-using this resource

Global warming

  -the facts

  -case study

  -hot map

  -CO calculator

  -pledge guest book


  -lesson activities

  -data analysis

  -data logging



  -links page



Two datalogging experiments:

Expt 1 Simulation of global warming  Expt 2 Comparing CO2 given out by different fuels

Note: These are presented as teacher demonstrations, so safety assumptions are implicit.
For student usage, safety concerns would need to be made clear.


Experiment 1

A simulation of global warming

Heat up a sample of carbon dioxide in a plastic bottle using a simple lamp. Compare the heating effect with ordinary air. The results can be analysed best when obtained with a data logger. This investigation could be extended  further to include water vapour or methane. Most science labs have a plentiful supply of methane from the gas taps for Bunsen burners.

Global warming experiment setup

The picture above and the data logging activity idea was obtained from the Dr Daq website. Dr Daq is a very inexpensive data logging solution designed for the school environment. Other experiment ideas for using data logging in the classroom can be found on the Dr Daq website. Click here

        Equipment Required

  • Data logger connected to a PC or a graphical calculator
  • Two temperature probes 
  • Two plastic pop (soda) bottles
  • Two clamp stands, bosses and clamps
  • Carbon dioxide (can be made from HCl on marble chips)
  • Two heat lamps or flexible spotlights (at least 60W)
  • Modelling clay ( e.g Plasticine TM)


Fill a plastic pop bottle with carbon dioxide. You could use hydrochloric acid on marble chips to generate the CO2. You might have a gas bottle supply, or could use a fizzy water making machine (e.g. Soda Stream TM).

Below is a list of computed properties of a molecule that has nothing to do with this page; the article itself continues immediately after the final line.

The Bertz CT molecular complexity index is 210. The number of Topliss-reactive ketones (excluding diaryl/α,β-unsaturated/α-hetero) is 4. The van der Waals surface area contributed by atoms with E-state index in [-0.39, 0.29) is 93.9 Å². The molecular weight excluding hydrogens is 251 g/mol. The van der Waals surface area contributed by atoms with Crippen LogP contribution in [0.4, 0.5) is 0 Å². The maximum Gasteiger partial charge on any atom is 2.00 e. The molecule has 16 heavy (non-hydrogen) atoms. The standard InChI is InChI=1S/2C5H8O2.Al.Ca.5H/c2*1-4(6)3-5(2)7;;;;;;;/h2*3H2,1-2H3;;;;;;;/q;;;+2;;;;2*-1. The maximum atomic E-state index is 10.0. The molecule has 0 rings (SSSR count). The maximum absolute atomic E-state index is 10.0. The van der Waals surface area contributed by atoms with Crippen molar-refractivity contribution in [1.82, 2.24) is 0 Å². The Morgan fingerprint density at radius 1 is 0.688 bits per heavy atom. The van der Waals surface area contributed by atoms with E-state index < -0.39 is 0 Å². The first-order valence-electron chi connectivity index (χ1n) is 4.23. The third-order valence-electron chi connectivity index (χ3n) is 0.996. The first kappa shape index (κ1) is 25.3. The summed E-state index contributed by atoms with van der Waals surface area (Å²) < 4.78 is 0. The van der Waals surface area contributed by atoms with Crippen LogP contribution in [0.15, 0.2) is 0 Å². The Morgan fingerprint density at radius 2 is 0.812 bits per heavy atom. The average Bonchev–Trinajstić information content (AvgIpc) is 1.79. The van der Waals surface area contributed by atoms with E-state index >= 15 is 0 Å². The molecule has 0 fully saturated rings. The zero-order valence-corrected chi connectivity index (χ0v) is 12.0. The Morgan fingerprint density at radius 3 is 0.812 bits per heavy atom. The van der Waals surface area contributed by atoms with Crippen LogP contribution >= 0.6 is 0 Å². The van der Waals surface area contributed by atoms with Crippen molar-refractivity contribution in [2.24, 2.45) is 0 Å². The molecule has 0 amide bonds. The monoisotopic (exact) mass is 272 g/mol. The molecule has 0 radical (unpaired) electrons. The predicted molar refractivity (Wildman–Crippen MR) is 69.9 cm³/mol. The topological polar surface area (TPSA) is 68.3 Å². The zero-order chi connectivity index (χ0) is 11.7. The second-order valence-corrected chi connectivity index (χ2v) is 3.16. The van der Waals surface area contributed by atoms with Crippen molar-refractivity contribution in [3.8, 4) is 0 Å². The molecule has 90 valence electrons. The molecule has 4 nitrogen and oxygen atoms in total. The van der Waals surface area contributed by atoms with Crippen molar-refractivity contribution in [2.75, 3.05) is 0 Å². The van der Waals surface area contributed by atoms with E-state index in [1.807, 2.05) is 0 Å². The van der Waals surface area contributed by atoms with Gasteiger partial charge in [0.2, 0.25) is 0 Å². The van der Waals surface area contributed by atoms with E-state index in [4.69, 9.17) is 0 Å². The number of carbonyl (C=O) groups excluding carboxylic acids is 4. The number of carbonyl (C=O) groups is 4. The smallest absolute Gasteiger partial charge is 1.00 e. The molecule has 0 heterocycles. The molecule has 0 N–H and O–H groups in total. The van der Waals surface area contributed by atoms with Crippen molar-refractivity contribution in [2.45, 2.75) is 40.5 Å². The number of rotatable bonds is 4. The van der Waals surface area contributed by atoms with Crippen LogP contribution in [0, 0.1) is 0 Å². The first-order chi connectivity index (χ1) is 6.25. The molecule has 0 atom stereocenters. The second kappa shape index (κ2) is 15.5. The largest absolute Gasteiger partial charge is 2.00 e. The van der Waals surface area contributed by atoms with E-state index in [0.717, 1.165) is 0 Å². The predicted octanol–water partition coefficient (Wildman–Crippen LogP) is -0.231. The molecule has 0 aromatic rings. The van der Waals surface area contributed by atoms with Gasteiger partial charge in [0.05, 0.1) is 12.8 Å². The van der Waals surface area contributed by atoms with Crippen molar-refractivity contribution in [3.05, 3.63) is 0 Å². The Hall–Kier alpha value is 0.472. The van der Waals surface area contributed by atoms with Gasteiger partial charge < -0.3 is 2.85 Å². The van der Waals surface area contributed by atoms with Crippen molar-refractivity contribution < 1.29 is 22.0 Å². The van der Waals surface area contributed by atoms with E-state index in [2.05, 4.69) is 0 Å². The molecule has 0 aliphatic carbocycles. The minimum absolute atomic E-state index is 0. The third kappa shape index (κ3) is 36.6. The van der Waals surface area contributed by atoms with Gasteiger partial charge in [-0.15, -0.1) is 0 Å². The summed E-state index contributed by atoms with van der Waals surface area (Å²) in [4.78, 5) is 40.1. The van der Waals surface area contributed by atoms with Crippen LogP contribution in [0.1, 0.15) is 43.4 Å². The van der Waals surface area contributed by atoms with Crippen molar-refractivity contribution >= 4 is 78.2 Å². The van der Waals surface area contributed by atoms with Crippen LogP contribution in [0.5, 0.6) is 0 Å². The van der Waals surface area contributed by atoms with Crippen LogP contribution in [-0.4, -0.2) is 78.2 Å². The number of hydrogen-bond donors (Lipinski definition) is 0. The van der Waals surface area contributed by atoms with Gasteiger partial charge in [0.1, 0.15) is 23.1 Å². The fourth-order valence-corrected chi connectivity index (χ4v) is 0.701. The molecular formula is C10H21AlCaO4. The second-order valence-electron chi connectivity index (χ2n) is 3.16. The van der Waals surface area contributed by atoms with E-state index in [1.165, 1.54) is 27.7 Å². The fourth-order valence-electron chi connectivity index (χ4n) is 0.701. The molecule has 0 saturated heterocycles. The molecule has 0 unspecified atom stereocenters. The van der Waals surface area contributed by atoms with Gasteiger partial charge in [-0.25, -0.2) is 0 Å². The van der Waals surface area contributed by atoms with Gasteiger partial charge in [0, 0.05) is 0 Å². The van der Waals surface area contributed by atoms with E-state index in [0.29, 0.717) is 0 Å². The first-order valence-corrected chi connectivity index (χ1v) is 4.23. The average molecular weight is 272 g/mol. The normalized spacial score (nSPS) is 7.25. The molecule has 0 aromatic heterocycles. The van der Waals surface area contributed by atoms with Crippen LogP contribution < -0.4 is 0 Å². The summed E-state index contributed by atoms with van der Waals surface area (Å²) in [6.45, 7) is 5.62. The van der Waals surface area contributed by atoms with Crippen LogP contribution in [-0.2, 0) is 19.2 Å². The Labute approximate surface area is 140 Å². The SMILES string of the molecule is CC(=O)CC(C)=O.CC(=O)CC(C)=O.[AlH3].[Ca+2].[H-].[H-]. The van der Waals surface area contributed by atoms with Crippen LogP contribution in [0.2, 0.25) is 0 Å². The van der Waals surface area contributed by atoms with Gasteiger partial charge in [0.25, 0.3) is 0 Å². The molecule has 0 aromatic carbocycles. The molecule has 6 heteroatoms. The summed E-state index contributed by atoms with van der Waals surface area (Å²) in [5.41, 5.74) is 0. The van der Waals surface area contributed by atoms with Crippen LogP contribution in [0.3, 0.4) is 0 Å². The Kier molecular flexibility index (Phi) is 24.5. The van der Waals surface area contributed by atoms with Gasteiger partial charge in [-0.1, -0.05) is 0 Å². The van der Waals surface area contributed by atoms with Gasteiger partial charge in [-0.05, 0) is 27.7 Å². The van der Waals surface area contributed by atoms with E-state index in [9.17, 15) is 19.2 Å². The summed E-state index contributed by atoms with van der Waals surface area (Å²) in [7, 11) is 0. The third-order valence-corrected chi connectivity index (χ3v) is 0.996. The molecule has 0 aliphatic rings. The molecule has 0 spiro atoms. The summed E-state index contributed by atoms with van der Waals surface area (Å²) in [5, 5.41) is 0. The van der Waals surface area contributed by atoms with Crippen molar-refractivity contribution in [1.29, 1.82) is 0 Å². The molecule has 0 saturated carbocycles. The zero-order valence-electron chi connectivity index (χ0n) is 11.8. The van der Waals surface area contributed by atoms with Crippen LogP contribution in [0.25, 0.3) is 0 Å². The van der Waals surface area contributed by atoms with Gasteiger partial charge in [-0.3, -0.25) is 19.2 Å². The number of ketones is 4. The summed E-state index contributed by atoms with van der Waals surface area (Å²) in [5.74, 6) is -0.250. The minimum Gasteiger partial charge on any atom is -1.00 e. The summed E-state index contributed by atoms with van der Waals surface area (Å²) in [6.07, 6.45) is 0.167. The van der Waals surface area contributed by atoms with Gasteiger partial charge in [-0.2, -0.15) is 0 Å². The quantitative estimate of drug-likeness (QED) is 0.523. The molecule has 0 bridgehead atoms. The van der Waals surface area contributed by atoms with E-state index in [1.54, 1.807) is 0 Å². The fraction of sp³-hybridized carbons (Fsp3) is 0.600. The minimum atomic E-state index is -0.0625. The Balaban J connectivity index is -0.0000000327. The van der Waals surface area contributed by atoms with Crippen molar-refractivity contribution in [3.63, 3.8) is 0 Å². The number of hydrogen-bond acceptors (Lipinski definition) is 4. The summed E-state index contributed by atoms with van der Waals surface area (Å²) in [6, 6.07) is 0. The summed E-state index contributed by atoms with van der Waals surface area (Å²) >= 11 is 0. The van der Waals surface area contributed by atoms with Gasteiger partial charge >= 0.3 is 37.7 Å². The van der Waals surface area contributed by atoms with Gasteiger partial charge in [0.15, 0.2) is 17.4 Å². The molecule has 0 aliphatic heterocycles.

Set up the apparatus as shown above.

Even over a small time period such as 6 minutes we were able to get a difference of 10 degrees in temperature between the two samples. 

View data as excel file

Experiment 2

Comparing the CO2 given out by different fuels

The following experiment idea and data were obtained from .

The investigation was designed to find out which fuel produces the most CO2. A prediction was made that anthracite would produce the most CO2 because anthracite produces the most heat per gram of fuel.

This was their procedure:

  1. Weigh each sample of coal.
  2. Place wire gauze on top of ring stand.
  3. Place Bunsen burner under ring stand.
  4. Attach rubber tubing to a funnel and position the funnel so that it sits on the gauze.
  5. Attach the other end of the tubing to the arm of a conical flask.
  6. Place the carbon dioxide probe in the top of the flask. Make sure that all connections are tight.
  7. Burn one sample of the coal under the funnel and collect data for 10 minutes.
  8. Graph the data.
  9. Repeat this procedure for each the other samples of coal.
  10. (Notes: The flask needs to be aired out between each monitoring of gas. Simply remove the probe for a few minutes.)

[Setup of Student Lab]
  • Observation:
  • Weight of each coal sample:
    Anthracite = 3.179g
    Bituminous = 3.517g
    Peat = 3.086g

    This was their conclusion

    Based on our data, anthracite and peat emit the most CO2 into the atmosphere, although it appears that anthracite produces more CO2 over a longer period of time.  Peat started out slower but at approx. 3 minutes it was at the same level as anthracite.  Our hypothesis was somewhat proven correct, but we were surprised that peat produced the same level of CO2 as anthracite.

    Analysing results

    Download data as an excel file

    Their experiment uses very slightly different amounts of fuel. How can we use mathematical methods to manipulate the data so that the results are fair? Does this alter the conclusions drawn?

    If we assume that the Bunsen burner was underneath the fuel during the whole burning process then the Bunsen will also produce CO2

    The 'control' results may have been for the Bunsen burner with no fuel.

    If we take away the CO from the Bunsen burner, using a spreadsheet, does this now change our conclusions?

    Can you repeat this experiment in your lab? Can you think of ways of modifying or improving the method?

    If you have not got a CO probe, could you use lime-water to indicate levels of CO2?

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